The UK’s “reliance” on other countries to help develop its offshore wind sector is a lesson for its burgeoning CCS industry, according to a boss at Spirit Energy.
Neil McCulloch, executive VP for Technical and Operated Assets, said although offshore wind (OFW) is “beginning to stand on its own two feet”, it has “relied on manufacturing, engineering and innovation from around the world” to become a reality.
The Spirit Energy boss said it is a lesson to heed as the UK aims to develop in-country expertise for its nascent carbon capture and storage (CCS) sector, which is considered vital for delivering net zero by 2050.
“In making our own industry greener and leaner we can show the way to the rest of the world, in the same way the rest of the world paved the way for our offshore wind industry”, he said.
“The UK has relied on manufacturing, engineering and innovation from around the world to make the offshore wind sector a reality.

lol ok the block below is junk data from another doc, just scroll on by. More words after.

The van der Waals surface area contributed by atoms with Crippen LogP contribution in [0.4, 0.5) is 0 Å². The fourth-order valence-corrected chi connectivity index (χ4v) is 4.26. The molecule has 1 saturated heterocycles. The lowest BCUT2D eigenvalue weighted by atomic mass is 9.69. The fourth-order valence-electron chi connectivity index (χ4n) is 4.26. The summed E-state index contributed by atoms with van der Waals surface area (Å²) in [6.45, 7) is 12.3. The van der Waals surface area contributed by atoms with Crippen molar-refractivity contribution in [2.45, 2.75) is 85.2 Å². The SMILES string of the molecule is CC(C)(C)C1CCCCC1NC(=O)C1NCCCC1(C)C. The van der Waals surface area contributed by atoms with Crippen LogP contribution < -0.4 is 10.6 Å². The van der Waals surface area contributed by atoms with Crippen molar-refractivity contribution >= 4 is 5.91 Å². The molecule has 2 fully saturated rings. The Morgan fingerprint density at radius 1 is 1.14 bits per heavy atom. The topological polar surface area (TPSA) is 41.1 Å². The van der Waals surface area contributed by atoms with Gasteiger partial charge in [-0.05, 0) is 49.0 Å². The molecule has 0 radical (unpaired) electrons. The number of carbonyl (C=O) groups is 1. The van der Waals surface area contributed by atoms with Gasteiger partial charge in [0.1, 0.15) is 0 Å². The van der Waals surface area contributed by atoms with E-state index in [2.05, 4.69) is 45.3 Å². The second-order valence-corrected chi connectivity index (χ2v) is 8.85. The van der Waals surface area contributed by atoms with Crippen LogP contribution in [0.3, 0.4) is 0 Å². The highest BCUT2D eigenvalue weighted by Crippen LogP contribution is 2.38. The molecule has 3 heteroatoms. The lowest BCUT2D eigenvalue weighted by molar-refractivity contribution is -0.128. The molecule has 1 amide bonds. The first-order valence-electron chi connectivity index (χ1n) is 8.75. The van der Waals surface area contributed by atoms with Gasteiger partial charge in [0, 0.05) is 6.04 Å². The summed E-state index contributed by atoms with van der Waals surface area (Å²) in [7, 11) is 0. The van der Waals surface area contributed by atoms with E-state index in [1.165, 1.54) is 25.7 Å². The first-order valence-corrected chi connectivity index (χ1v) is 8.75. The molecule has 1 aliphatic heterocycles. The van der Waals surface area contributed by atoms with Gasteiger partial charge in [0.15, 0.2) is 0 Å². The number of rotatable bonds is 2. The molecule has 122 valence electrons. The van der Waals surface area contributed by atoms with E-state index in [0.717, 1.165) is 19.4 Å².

“When it comes to CCS it should really be us exporting that innovation and engineering expertise to others.”
The offshore wind industry in Scotland has brought mammoth projects like Seagreen and Moray East, although lucrative manufacturing work and jobs has largely gone to overseas yards.
Another example, Hywind, the world’s first offshore floating wind farm off the coast of Peterhead, is operated by Equinor and was manufactured by Siemens Gamesa at a Norwegian yard.
The Scottish Trade Union Congress published a report in January, stating renewable energy jobs in the country have flatlined since 2014.
Mr McCulloch said CCS can “learn from the journey of offshore wind” as it builds itself up, particularly as it is closely linked to the competencies of the oil and gas sector.
The Acorn project, which aims to have first carbon injection by 2024, aims to reuse pipelines to store emissions at the Shell-operated Goldeneye field in the North Sea.
The North Sea’s depleted oil and gas fields are viewed as having large potential for CCS, the act of storing emissions underground to protect the atmosphere.
Speaking at the Oil and Gas UK (OGUK) Road to Recovery event last week, Mr McCulloch added: “As the energy transition plays out, it is widely accepted that CCS will be central to the UK’s delivery of net zero.
“That’s why a healthy and thriving oil and gas industry today is vital for the energy transition to come.”